Thursday, January 27, 2011


It looks like we'll be able to take possession of Taiko by the weekend - the blizzard of paperwork that marks the sale promises to be over by then at the latest.

I'll admit to a few sleepless moments over the past week, as my mind refuses rest from the long list of new considerations that come with the new boat.

There are a few kinds of doubt that come with an enterprise like this.

First, there is the powerful doubt of the boat shopping period, as the potential downsides of candidate boats are plumbed and considered.  I'm well over that now - I'm comfortable with the bet we've made on Taiko, even though I realize that the days will come (hopefully infrequently) when I say to Alisa, "Why did we buy this boat?"

Then there's the doubt that comes with sailing across the Pacific, again, with such young children.  We'll have the huge benefit of experience this time around, and of course if we weren't fundamentally satisfied with our ability to do the trip safely we wouldn't consider it.  But still, there will be a part of me that will be on guard and tense until the crossing is through.

But the really big doubt, I find, comes from the big picture stuff.  How are we going to make this all work financially with the expense of such a big boat to maintain and no secure income?  How does all this galavanting around in our thirties and forties not end with us working retail jobs in our sixties?  Are we going to be able to support our kids properly with this haven't-had-a-job-since-2007 model of existence?

This is the source of one of my favorite axioms: true freedom comes when you have no choice.  Meaning that someone who is completely caught up in whatever passion has grabbed them will have little time to spare for these doubts, and will be free to pursue their chosen adventure single-mindedly.  It's an idea that is economically expressed by the shrugs that a couple of our French friends give when they say things like, "It was my dream, so it is how I have to live."

We're not at all so single-minded about sailing that we can pursue it with no thought to alternatives.  But we love living on a boat and sailing far and wide, and (touch wood) we've been able to pay for it over the last three years, even though we left Kodiak with just some savings and no idea at all of what would happen down the line.  And that's really the biggest consolation for my doubts - the knowledge that you can never know how an adventure will turn out before you go - you just have to jump, and have a bit of faith that things will work out.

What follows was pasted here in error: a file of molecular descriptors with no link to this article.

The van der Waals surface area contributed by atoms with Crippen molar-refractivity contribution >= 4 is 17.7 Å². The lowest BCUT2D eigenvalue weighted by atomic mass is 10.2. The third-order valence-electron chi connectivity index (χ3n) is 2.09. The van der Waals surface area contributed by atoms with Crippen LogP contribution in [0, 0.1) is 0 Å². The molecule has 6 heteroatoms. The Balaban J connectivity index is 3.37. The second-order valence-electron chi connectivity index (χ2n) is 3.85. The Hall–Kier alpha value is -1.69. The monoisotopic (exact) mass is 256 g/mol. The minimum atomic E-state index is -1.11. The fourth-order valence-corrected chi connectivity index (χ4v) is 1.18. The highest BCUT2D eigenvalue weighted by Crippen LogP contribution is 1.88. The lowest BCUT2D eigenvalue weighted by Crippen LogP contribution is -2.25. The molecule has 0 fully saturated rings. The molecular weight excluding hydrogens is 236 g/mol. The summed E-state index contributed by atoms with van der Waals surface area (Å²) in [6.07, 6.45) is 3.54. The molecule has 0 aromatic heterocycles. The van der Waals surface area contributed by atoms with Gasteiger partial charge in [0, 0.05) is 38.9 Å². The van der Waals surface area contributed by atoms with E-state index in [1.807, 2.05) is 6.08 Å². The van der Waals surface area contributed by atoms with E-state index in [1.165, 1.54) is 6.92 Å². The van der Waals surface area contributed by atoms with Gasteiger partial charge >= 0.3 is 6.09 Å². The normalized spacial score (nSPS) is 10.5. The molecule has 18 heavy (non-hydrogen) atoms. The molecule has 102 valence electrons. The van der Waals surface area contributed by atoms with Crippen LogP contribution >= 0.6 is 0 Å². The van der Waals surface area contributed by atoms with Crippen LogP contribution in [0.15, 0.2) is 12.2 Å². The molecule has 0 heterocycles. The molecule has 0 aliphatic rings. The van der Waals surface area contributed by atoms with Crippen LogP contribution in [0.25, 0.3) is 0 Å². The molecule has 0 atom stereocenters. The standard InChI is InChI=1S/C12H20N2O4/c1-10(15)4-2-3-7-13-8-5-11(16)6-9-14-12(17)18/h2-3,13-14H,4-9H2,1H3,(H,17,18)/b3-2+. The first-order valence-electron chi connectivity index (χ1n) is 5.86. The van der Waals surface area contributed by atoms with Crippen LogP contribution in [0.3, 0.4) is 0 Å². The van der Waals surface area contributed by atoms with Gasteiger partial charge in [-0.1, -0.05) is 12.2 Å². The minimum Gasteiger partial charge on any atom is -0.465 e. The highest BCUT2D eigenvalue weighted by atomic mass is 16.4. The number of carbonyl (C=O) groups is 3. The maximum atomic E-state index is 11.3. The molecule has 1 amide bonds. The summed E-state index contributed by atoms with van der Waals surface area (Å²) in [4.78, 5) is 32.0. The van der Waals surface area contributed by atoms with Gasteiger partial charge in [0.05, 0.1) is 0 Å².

Which is enough for me.


Some snapshots from this period of waiting between agreeing to buy the boat and taking possession:

Previous anonymous hotel room.

 Current anonymous hotel room.

And the list of boat jobs begins to grow!


  1. You've never met me, I've never met you... but I check in on your blog periodically because your family's story has absolutely captured me!

    My family circumnavigated from '98-'02... but I was 11 when we left :) Now I am 23 and saving to buy my own boat... and I find it so inspiring to read about how your family has raised two beautiful sons onboard, dealt with all the wonders and challenges that cruising brings, and now have gone through a boat-searching, boat-buying process... with all the heart-wrenching details that entails!

    So from rainy Vancouver, BC, I want to say thank you for sharing your story and this beautiful post with all of us who are not "out there" right now but wish we were!!

  2. post some pictures of your boat when you get a chance, am curious to see where the uninsulated frames are. Hope your list moves down faster at the top than it grows down at the bottom

  3. Hi Leah - Thanks for that... good luck on the path to your own boat. Remember, people on smaller boats may or may not be happier, but they do get to sail more than people on big boats, and spend less time maintaining!

    And, yes, naclydogg (your real name?), we will get photos of the boat up as soon as we're on board. Almost took possession today (the 27th) but there were still a few pieces of paper that hadn't landed where they're needed, so now we're on for the 29th - I can't wait!

  4. Thank you for the reminder (and the sense of company and community) of taking leaps, living, as you wrote "true freedom comes when you have no choice (etc.)".
    I allowed myself to be swept into a chancy lifestyle. It seemed (and seems) to be the "what I must do". Fraught with challenges, doubts, and certainly fear for the future. But full to the brim of knowing it's the right track for me.

    I follow your blog faithfully, love going on your journey with you. I "met" you through sv Hannah, my dear friends. And I wish you nothing but the best!